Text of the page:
Cell towers and other wireless facilities are a matter of “statewide concern” and “not a municipal affair” according to California state assembly members. By a vote of 66 to 4, they approved assembly bill 57, authored by East Bay democrat Bill Quirk and sent it on to the state senate.
The core concept of the bill is that local governments shouldn’t be able to delay permits for building new towers or adding equipment to existing ones, beyond the limits set by the Federal Communications Commission. Cities and counties can deny permits – for a narrow set of reasons – or approve them. Or do nothing and let projects go ahead anyway, if AB 57 ends up being approved this year.
Nothing in AB 57 limits or affects the authority of a local jurisdiction over siting decisions, as they still retain all existing rights to deny applications that do not meet the jurisdiction’s lawful siting requirements. AB 57 simply provides a workable remedy for a local jurisdiction’s failure to abide by existing federal deadlines.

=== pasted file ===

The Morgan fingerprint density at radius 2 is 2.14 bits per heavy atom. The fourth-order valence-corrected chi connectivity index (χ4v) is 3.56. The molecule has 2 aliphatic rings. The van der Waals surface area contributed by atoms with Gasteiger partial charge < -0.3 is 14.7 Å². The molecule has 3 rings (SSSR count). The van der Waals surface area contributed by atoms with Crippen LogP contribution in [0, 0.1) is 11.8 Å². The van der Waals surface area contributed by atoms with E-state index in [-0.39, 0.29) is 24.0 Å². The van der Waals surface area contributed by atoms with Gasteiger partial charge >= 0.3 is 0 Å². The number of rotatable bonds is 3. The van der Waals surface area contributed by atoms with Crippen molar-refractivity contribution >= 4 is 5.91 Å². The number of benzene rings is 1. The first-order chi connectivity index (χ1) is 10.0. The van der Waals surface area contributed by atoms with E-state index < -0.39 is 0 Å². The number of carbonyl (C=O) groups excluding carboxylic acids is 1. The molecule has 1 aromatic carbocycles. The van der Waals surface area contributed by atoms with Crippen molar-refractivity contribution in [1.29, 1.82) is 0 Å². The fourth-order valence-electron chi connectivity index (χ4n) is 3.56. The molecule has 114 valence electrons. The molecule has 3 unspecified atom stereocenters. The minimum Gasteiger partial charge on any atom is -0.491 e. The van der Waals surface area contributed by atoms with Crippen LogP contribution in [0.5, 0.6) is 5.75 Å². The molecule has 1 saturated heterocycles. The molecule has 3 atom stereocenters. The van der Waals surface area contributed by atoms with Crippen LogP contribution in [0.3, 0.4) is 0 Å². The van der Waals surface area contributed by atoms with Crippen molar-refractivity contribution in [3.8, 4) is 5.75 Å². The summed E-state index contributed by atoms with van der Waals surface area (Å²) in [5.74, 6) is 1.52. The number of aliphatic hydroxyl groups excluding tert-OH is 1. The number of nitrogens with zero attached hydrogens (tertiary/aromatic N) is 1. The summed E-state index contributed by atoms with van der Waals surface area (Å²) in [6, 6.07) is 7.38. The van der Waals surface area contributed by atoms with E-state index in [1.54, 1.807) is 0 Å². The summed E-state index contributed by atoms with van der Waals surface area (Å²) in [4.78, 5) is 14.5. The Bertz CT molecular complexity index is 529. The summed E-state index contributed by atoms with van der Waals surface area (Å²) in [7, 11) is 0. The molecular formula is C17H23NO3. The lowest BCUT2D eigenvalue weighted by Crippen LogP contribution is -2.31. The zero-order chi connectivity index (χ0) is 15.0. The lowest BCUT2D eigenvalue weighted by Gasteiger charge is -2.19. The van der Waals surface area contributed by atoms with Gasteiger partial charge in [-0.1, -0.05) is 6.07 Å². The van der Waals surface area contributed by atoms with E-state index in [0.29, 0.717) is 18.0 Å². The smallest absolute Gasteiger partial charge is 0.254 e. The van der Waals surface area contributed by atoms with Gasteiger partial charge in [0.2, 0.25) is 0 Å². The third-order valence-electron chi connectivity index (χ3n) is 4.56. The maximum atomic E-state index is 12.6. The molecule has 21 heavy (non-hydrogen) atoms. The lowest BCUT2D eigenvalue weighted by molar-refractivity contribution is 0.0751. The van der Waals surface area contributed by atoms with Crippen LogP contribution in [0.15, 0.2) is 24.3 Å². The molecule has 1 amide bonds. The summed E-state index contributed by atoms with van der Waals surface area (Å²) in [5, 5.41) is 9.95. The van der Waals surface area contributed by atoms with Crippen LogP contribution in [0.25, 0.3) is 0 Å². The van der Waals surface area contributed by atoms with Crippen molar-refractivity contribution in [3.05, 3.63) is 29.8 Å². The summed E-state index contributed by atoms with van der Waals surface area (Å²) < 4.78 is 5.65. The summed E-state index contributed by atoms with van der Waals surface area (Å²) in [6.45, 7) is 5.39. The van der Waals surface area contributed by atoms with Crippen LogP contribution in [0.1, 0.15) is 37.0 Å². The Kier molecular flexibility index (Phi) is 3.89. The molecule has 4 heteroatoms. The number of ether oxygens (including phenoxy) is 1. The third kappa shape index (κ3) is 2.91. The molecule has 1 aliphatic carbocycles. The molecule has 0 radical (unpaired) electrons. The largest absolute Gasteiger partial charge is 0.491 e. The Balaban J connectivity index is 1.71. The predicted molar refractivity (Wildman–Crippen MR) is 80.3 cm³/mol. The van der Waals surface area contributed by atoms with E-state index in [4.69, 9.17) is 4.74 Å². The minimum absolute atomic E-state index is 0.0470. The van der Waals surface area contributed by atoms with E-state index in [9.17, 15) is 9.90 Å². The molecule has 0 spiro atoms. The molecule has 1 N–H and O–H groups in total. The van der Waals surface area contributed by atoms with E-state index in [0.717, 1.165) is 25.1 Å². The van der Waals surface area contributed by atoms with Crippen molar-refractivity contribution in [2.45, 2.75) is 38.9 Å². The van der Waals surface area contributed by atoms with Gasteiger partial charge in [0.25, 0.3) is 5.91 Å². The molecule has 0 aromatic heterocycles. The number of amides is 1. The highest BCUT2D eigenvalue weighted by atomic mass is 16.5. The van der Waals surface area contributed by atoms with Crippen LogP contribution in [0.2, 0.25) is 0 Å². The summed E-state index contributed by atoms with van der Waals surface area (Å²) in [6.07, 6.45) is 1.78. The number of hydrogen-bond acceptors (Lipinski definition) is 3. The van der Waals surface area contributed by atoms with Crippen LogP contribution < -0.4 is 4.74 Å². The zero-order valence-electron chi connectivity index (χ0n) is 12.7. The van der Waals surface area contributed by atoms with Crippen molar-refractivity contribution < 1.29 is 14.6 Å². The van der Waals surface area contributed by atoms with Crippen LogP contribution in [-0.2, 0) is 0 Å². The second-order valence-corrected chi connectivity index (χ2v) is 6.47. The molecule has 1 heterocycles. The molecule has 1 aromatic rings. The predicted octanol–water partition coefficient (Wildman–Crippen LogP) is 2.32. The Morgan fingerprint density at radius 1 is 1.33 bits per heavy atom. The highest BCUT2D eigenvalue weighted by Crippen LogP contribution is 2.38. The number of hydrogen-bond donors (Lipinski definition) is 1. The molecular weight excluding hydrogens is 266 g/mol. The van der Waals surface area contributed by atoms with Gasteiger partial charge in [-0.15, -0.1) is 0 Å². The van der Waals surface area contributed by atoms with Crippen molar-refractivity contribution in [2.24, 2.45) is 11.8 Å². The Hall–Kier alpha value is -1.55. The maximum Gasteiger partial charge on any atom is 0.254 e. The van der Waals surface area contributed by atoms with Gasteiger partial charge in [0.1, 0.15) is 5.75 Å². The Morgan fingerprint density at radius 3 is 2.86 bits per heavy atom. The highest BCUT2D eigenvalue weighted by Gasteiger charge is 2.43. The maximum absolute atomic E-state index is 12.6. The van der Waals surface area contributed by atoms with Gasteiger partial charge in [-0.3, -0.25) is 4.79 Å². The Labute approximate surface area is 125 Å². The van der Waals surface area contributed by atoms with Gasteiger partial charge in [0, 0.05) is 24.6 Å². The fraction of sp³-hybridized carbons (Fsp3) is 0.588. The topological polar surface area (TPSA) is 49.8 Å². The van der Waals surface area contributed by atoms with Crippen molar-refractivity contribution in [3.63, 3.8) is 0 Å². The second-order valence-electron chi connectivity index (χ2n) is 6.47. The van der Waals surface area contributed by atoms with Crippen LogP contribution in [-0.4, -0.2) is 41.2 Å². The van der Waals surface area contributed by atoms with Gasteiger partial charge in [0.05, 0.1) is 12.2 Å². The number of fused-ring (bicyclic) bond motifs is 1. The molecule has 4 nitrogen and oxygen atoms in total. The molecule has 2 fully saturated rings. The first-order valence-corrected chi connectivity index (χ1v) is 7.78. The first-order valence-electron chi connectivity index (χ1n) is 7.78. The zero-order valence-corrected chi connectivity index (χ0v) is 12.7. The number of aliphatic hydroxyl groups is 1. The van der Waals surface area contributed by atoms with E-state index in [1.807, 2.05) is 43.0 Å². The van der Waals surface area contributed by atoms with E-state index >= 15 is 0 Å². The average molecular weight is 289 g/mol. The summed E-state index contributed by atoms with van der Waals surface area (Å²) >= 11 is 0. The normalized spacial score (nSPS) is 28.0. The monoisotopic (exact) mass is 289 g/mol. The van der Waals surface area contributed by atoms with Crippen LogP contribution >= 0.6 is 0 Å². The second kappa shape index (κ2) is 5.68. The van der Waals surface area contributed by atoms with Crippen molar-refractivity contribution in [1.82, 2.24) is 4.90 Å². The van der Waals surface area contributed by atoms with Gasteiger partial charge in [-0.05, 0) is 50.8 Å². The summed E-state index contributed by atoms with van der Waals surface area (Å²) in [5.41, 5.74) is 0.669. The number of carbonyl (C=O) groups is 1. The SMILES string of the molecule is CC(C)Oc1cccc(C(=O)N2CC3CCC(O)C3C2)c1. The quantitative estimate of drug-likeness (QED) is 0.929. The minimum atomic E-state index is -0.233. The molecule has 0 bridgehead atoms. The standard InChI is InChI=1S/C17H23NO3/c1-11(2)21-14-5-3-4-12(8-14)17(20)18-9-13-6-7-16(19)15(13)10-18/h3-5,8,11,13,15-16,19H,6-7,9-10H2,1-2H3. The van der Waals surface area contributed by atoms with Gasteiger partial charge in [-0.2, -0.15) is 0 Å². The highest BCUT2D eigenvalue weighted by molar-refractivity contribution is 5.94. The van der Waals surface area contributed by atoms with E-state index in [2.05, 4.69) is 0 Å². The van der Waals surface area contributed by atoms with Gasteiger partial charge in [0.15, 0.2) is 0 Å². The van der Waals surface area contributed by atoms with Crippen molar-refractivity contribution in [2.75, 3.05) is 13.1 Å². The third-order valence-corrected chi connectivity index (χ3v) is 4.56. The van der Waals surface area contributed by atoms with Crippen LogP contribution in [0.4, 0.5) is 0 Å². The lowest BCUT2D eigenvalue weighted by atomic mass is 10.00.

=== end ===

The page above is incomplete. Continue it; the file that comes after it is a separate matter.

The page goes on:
Grounds for denying cell tower construction or expansion include zoning, aesthetics, design, height, bulk and environmental considerations. But not tin foil hat paranoia about imaginary radio wave hazards – that nonsense is preempted by federal law.
On the other hand, according to an assembly staff analysis…
Opposition argues that this bill goes beyond the requirements of federal law and regulations, and that this bill effectively eliminates the ability of local agencies to meet the needs and best interests of local communities and determining the siting and collocation of wireless facilities.
So far, the bill has attracted wide support from telecoms industry lobbyists and opposition from lobbying groups for local agencies – no surprise either way.